A group of community foundation CEOs co-authored this article. Sharon Avery, Toronto Foundation; Terry Cooke, Hamilton Community Foundation; Wendy Rinella, Oakville Community Foundation; Martha Powell, London Community Foundation; Elizabeth Heald, Kitchener Waterloo Community Foundation; Marco Pagani, Ottawa Community Foundation.

One of the great benefits of being part of the community foundation movement is the opportunity to share best practices with our colleagues across Canada.  Between the pandemic, the economic crisis, and the cultural revolutions taking place in the world, this opportunity to collaborate is more important than ever.  Our communities are struggling under the weight of the long-term effects of inequality.  As a movement, community foundations are working hard to find opportunities for positive transformation as a result of what we’ve learned so far. 

A coalition of Ontario-based community foundations is forming around an idea inspired by our colleagues at the Vancouver Foundation, in partnership with the BC government and the BC Unclaimed Property Society.

Unclaimed Property is a term that covers a broad range of financial assets that are forgotten or go unclaimed by their rightful owners. Think unclaimed court fees, estate gifts or old credit union bank accounts. In 2003, BC established the BC Unclaimed Property Society, in partnership with the Vancouver Foundation, in order to achieve two goals: 1. Reunite consumers with their money, and 2. Recognize that not all unclaimed property would be claimed, and therefore creating community benefit by sharing a percentage of those assets broadly with the community each year.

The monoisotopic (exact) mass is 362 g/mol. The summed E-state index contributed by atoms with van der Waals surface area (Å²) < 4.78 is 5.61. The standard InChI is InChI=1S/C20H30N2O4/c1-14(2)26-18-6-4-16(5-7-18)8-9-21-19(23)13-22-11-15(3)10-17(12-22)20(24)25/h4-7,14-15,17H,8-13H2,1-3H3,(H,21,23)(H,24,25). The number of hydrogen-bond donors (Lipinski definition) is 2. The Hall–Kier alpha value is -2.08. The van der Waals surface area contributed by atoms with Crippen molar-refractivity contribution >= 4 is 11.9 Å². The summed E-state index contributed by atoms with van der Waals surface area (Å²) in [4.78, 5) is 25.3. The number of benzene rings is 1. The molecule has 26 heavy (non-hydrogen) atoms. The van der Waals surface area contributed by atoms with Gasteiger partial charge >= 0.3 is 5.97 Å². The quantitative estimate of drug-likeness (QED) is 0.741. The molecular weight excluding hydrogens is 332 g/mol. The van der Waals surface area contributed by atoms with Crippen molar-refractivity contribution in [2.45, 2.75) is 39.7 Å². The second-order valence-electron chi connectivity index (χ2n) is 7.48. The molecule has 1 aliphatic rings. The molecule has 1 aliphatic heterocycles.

Ontario does not currently have any legislation in place to do this work. But that’s not to say Ontario doesn’t have any unclaimed property. The most populous province has accumulated a significant amount. Consumers currently have less than a 1% chance of ever finding it; compare that to BC, where every year, consumers track down 20% of the unclaimed money they didn’t know they had!  And, with the funds that have accumulated over 100+ years, $42M has been disbursed by Vancouver Foundation to community charities across the province since 2003.

The best news for Ontario is that in a time where need is so great, this money is available at no cost to the taxpayer.  It only needs an intermediary to help make it accessible, and a law that supports it.  That is where the Community Foundations of Canada: Ontario coalition of foundations comes in.  Funded and led by colleagues at community foundations in Ottawa, Toronto, Oakville, Hamilton, Kitchener-Waterloo and London, but in solidarity with the 49 community foundations across the province, we are channeling our collective energies to explore this idea with government. 

Who knew that we could find “couch cushion” money of this scale that could have so much positive impact, at this challenging time in history?  

Community foundations have a growing track record as locally-connected and informed intermediaries for fast, efficient deployment of funds to community-based work.  While we all look for reasons to be hopeful, this project has galvanized our relationships and inspired the possibility for Ontario consumers to have greater access to their own financial assets while also raising the sails of our struggling charitable sector at a time when communities need it most.